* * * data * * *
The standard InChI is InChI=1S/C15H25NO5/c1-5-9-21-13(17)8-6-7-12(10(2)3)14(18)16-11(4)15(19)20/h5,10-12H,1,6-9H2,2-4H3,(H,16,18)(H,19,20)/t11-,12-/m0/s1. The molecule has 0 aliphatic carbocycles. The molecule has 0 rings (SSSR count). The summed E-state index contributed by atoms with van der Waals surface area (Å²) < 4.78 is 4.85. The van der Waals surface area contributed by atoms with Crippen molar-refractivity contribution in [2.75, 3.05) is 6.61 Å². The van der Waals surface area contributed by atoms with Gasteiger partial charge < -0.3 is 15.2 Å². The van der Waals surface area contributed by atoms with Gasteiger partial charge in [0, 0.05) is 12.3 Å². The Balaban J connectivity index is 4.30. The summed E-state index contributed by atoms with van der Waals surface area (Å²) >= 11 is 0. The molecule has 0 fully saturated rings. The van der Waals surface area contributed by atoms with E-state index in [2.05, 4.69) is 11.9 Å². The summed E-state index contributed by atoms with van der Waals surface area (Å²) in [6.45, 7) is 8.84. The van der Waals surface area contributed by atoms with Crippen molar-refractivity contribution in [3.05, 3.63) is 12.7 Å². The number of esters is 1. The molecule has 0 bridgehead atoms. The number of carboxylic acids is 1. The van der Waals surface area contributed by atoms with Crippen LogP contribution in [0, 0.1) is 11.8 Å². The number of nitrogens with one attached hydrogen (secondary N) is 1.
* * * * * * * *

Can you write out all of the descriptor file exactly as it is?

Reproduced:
The standard InChI is InChI=1S/C15H25NO5/c1-5-9-21-13(17)8-6-7-12(10(2)3)14(18)16-11(4)15(19)20/h5,10-12H,1,6-9H2,2-4H3,(H,16,18)(H,19,20)/t11-,12-/m0/s1. The molecule has 0 aliphatic carbocycles. The molecule has 0 rings (SSSR count). The summed E-state index contributed by atoms with van der Waals surface area (Å²) < 4.78 is 4.85. The van der Waals surface area contributed by atoms with Crippen molar-refractivity contribution in [2.75, 3.05) is 6.61 Å². The van der Waals surface area contributed by atoms with Gasteiger partial charge < -0.3 is 15.2 Å². The van der Waals surface area contributed by atoms with Gasteiger partial charge in [0, 0.05) is 12.3 Å². The Balaban J connectivity index is 4.30. The summed E-state index contributed by atoms with van der Waals surface area (Å²) >= 11 is 0. The molecule has 0 fully saturated rings. The van der Waals surface area contributed by atoms with E-state index in [2.05, 4.69) is 11.9 Å². The summed E-state index contributed by atoms with van der Waals surface area (Å²) in [6.45, 7) is 8.84. The van der Waals surface area contributed by atoms with Crippen molar-refractivity contribution in [3.05, 3.63) is 12.7 Å². The number of esters is 1. The molecule has 0 bridgehead atoms. The number of carboxylic acids is 1. The van der Waals surface area contributed by atoms with Crippen LogP contribution in [0, 0.1) is 11.8 Å². The number of nitrogens with one attached hydrogen (secondary N) is 1.